CONTEMPTUOUS: Synonyms and Related Words. What is Another Word for CONTEMPTUOUS?

Need another word that means the same as “contemptuous”? Find 6 synonyms and 30 related words for “contemptuous” in this overview.

The synonyms of “Contemptuous” are: disdainful, insulting, scornful, disrespectful, insolent, full of contempt

Contemptuous as an Adjective

Definitions of "Contemptuous" as an adjective

According to the Oxford Dictionary of English, “contemptuous” as an adjective can have the following definitions:

  • Expressing extreme contempt.
  • Showing contempt; scornful.

Synonyms of "Contemptuous" as an adjective (6 Words)

disdainfulShowing contempt or lack of respect.
Some economists are disdainful of their colleagues in other social disciplines.
disrespectfulExhibiting lack of respect; rude and discourteous.
A deeply disrespectful attitude towards women.
full of contemptContaining as much or as many as is possible or normal.
insolentUnrestrained by convention or propriety.
She hated the insolent tone of his voice.
insultingExpressing extreme contempt.
Insulting remarks.
scornfulFeeling or expressing contempt or derision.
The opposition were scornful of the Prime Minister s proposal.

Usage Examples of "Contemptuous" as an adjective

  • She was intolerant and contemptuous of the majority of the human race.

Associations of "Contemptuous" (30 Words)

abusiveExtremely offensive and insulting.
An abusive relationship.
curtBrief and to the point; effectively cut short.
A response so curt as to be almost rude.
discourteousLacking social graces.
A distant and at times discourteous young.
dismissiveFeeling or showing that something is unworthy of consideration.
They took dismissive action after the third violation.
disrespectfulNeither feeling nor showing respect.
Remarks disrespectful of the law.
flippantShowing inappropriate levity.
A flippant remark.
frivolityLack of seriousness; light-heartedness.
A night of fun and frivolity.
immodestLacking humility or decency.
Brash immodest boasting.
impoliteNot polite.
It would have been impolite to refuse.
improprietyThe condition of being improper.
She was scandalized at the impropriety of the question.
impudentImproperly forward or bold.
An impudent boy given to insulting strangers.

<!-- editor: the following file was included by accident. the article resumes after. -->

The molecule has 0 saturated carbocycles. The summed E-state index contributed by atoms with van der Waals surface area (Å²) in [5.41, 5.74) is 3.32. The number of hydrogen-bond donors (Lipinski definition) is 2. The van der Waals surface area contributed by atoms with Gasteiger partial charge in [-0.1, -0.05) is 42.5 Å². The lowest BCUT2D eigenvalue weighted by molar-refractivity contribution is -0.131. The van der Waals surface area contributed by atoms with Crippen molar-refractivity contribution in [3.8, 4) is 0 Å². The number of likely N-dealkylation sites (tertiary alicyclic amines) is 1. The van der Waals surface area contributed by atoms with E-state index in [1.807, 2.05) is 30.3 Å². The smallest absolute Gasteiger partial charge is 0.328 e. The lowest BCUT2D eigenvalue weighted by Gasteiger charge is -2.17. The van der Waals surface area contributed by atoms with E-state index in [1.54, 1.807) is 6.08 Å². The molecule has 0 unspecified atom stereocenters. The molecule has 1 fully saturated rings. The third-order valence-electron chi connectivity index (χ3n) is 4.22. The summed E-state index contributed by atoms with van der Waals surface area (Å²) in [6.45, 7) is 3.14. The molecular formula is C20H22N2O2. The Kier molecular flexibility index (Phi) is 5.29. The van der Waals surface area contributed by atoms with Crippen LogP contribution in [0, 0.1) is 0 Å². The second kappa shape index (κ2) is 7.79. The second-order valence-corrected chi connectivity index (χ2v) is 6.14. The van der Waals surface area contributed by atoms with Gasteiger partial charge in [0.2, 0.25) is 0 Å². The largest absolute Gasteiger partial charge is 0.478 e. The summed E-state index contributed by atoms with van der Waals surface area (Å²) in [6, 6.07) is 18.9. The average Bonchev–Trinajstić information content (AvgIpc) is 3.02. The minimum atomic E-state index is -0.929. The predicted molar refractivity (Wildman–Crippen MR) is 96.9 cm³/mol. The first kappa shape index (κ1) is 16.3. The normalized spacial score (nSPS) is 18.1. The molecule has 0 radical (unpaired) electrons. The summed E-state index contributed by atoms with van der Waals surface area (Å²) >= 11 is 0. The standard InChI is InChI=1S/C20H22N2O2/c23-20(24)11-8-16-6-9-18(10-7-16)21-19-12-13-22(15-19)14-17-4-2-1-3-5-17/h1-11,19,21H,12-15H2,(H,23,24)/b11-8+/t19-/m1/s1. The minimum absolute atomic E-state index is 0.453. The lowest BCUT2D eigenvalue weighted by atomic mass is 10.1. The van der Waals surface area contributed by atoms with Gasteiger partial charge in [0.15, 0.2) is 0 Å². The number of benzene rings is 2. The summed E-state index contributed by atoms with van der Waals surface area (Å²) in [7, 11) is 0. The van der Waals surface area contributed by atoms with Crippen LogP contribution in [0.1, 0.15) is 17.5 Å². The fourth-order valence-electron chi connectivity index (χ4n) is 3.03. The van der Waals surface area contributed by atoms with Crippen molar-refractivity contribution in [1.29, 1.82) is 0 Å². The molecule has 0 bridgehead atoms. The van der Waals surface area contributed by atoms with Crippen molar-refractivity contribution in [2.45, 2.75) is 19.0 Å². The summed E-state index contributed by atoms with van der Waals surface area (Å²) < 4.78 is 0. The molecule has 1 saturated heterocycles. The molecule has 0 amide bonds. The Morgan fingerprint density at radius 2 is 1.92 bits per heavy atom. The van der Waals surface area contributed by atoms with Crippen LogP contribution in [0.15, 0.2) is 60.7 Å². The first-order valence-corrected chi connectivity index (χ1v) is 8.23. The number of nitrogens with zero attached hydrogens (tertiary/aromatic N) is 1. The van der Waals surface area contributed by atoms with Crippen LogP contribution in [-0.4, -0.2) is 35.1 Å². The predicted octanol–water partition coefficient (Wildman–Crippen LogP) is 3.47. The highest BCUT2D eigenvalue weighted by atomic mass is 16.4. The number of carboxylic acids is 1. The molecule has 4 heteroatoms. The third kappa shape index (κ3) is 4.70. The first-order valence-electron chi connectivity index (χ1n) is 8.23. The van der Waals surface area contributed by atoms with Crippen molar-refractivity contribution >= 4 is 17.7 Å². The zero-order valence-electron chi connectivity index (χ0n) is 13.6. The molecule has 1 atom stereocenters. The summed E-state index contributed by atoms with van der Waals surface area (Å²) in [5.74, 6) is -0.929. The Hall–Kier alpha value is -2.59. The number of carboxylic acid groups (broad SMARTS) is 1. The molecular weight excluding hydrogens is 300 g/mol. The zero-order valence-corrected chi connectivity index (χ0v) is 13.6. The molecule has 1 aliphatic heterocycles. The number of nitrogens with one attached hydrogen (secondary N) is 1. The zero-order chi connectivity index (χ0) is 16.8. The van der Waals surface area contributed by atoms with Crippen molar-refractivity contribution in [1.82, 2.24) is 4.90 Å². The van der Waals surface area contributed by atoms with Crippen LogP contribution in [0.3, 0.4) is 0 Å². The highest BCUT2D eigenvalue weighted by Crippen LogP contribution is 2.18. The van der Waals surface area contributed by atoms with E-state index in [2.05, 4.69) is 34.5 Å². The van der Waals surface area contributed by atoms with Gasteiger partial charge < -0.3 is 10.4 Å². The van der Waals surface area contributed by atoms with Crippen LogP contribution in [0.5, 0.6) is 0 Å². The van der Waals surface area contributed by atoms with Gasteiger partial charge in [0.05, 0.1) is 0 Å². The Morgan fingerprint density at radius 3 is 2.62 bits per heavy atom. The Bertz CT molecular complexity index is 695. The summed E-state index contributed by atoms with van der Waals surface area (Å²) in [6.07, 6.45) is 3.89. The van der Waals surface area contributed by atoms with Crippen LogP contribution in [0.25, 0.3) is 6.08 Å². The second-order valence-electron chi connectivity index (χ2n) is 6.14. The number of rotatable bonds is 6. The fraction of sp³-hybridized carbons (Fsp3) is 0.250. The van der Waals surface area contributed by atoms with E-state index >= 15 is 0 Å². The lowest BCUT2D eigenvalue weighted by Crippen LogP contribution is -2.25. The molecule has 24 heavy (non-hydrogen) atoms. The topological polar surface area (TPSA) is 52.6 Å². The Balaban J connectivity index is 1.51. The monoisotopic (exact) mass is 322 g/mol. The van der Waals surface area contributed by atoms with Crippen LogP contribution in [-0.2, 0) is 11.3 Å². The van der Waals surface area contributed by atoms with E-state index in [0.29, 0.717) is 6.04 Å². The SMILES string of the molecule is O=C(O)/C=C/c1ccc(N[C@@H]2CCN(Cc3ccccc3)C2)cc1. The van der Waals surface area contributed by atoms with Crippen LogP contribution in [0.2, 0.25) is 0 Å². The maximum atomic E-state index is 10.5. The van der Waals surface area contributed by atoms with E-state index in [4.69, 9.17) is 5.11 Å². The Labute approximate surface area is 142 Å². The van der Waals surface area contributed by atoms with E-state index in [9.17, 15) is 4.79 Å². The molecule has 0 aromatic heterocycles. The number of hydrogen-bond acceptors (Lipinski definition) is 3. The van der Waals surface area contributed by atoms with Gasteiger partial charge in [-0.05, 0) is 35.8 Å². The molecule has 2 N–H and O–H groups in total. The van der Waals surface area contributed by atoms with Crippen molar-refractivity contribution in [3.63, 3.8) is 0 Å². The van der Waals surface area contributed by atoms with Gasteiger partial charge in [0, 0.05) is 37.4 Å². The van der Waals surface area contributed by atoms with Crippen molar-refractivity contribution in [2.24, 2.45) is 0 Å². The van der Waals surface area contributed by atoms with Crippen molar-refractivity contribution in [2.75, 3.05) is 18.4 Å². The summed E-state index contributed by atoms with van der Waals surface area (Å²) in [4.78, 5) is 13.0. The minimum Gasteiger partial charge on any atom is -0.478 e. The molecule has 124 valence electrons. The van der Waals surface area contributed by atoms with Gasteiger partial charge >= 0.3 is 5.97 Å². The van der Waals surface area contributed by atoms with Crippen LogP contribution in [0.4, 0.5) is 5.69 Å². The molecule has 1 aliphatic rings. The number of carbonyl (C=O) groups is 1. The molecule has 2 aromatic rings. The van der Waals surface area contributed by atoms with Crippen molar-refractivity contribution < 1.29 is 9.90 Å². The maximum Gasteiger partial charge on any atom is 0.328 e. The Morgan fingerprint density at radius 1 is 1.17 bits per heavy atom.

indelicateLacking propriety and good taste in manners and conduct.
An indelicate remark.
indignityAn affront to one’s dignity or self-esteem.
The indignity of needing financial help.
insolentMarked by casual disrespect.
The modern world with its quick material successes and insolent belief in the boundless possibilities of progress.
insultA thing so worthless or contemptible as to be offensive.
The present offer is an absolute insult.
insultingDisrespectful or scornfully abusive.
Insulting remarks.
irreverentShowing a lack of respect for people or things that are generally taken seriously.
She is irreverent about the whole business of politics.
mockingAbusing vocally; expressing contempt or ridicule.
Her mocking smile.
pejorativeExpressing contempt or disapproval.
Permissiveness is used almost universally as a pejorative term.
rudeBelonging to an early stage of technical development characterized by simplicity and often crudeness.
Isabel had always been in rude health.
rudelyIn an impolite manner.
A stream of light in my eyes rudely awakened me.
sarcasticExpressing or expressive of ridicule that wounds.
I think they re being sarcastic.
scornfulExpressing extreme contempt.
Scornful laughter.
slanderA false and malicious spoken statement.
I ve had just about all I can stomach of your slanders.
sneeringThe action of smiling or speaking in a contemptuous or mocking manner.
He made a sneering comment about their closeness.
snide(of a person) devious and underhand.
Snide remarks about my mother.
teasingPlayful vexation.
A teasing and persistent thought annoyed him.
uncivilLacking civility or good manners- Willa Cather.
Want nothing from you but to get away from your uncivil tongue.
uninterestedHaving no care or interest in knowing.
An uninterested voice.
witheringMaking light of- W.S.Gilbert.
Protective cover to escape withering heat.

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